The conspiracy trial of former top FBI officials W. Mark Felt and Edward S. Miller has been postponed again because of continued difficulties with national secrets.
U.S. District Court Chief Judge William B. Bryant decided Thursday to move the scheduled March 17 trial to May 12. Sources familiar with the case said the new delay is necessary to give government prosecutors more time to prepare statements on which categories of classified materials they feel can be disclosed at trial.
Felt and Miller were indicted in April 1978 on charges that they approved illegal break-ins by FBI agents searching for members of the radical Weather Underground in the early 1970s.
In pretrial motions, defense attorneys have said they will claim that Felt, the former No. 2 man in the bureau, and Miller, the former intelligence division chief, had higher authority to approve the break-ins. They also claim government documents will show that break-ins have been a routine investigative technique for decades and that the Weather Underground's ties to foreign powers made the break-ins legal.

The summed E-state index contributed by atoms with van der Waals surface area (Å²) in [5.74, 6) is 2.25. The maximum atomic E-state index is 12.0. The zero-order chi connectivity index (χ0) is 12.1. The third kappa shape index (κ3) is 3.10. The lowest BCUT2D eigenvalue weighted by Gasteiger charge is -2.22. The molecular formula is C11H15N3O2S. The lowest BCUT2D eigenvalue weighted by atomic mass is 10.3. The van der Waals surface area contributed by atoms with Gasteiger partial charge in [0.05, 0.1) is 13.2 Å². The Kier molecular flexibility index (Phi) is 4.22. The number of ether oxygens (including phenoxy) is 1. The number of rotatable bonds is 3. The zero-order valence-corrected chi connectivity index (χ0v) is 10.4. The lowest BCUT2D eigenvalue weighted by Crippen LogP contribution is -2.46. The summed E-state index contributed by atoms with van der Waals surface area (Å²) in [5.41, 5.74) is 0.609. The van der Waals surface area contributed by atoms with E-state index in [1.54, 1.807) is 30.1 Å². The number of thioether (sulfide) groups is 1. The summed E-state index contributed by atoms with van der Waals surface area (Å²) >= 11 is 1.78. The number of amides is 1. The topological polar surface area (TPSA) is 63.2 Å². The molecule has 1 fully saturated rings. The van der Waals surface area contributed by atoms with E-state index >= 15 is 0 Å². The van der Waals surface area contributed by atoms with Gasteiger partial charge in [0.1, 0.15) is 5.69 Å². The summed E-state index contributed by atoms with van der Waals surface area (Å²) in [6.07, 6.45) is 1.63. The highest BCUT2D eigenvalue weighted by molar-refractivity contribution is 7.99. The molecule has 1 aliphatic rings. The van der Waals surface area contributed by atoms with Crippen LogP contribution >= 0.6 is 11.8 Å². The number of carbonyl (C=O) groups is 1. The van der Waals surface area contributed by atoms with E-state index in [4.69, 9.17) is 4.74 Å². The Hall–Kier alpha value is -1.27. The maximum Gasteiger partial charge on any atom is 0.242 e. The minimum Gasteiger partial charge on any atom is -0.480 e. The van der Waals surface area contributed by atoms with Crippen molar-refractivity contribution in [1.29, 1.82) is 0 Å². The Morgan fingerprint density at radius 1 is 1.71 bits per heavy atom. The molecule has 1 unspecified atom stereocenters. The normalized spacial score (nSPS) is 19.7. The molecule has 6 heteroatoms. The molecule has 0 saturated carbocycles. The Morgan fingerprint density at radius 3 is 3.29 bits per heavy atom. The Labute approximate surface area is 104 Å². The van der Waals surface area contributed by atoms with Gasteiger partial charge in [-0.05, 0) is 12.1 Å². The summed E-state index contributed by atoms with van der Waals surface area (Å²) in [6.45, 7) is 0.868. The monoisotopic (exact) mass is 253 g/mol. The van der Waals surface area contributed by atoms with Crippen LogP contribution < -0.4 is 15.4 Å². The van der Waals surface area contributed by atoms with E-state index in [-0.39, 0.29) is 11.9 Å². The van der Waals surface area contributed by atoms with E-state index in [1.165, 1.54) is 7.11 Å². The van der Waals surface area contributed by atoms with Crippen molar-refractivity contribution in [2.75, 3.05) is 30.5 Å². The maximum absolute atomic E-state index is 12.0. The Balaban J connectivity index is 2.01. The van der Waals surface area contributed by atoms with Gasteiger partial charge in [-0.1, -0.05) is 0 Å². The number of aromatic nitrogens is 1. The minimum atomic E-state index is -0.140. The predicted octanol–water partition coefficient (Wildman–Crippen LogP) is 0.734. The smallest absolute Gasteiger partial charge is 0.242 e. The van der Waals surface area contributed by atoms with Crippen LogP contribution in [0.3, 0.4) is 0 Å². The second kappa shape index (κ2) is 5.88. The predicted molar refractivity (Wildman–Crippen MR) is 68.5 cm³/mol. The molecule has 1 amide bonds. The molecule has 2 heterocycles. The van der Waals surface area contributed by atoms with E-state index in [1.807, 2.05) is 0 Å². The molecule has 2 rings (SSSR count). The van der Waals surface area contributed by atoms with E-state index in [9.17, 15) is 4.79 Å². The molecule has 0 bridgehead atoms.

Federal prosecutors have argued on the other hand, that the group was not a legitimate target of a national security investigation. They also emphasized that the victims of the break-ins were friends and relatives of the radical fugitives, not suspected criminals.
After months of arguing over which classified documents would be available to the defense in discovery procedures, the pretrial preparation has now turned to which of the documents can be introduced at trial, according to sources.
The prosecution team in the midst of preparing position statements of what the U.S. intelligence agencies feel can be disclosed in several subject areas expected to be raised by the defense, the sources said.
For instance, it is likely that the defense lawyers will want to introduce documents showing that the FBI has conducted break-in at foreign embassies. embassies for intelligence purposes.
The government it likely to balk at any such disclosure, even though it is widely known, because it doesn't want to be in a position of confirming the practice officially in court.